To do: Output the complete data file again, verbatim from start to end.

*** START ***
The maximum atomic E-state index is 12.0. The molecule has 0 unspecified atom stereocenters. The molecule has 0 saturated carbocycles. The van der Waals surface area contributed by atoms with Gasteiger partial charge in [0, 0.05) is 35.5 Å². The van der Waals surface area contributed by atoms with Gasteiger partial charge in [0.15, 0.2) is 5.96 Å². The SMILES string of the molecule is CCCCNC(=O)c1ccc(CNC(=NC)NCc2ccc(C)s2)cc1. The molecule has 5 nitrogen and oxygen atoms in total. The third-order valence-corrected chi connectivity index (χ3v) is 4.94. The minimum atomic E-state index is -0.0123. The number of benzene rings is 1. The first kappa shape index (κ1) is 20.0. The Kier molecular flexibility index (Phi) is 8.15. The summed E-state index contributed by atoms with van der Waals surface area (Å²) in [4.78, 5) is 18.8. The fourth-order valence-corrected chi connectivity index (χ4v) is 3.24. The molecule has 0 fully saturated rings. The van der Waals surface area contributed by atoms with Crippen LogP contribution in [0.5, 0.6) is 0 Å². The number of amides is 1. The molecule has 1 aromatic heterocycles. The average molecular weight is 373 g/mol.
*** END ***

The maximum atomic E-state index is 12.0. The molecule has 0 unspecified atom stereocenters. The molecule has 0 saturated carbocycles. The van der Waals surface area contributed by atoms with Gasteiger partial charge in [0, 0.05) is 35.5 Å². The van der Waals surface area contributed by atoms with Gasteiger partial charge in [0.15, 0.2) is 5.96 Å². The SMILES string of the molecule is CCCCNC(=O)c1ccc(CNC(=NC)NCc2ccc(C)s2)cc1. The molecule has 5 nitrogen and oxygen atoms in total. The third-order valence-corrected chi connectivity index (χ3v) is 4.94. The minimum atomic E-state index is -0.0123. The number of benzene rings is 1. The first kappa shape index (κ1) is 20.0. The Kier molecular flexibility index (Phi) is 8.15. The summed E-state index contributed by atoms with van der Waals surface area (Å²) in [4.78, 5) is 18.8. The fourth-order valence-corrected chi connectivity index (χ4v) is 3.24. The molecule has 0 fully saturated rings. The van der Waals surface area contributed by atoms with Crippen LogP contribution in [0.5, 0.6) is 0 Å². The number of amides is 1. The molecule has 1 aromatic heterocycles. The average molecular weight is 373 g/mol.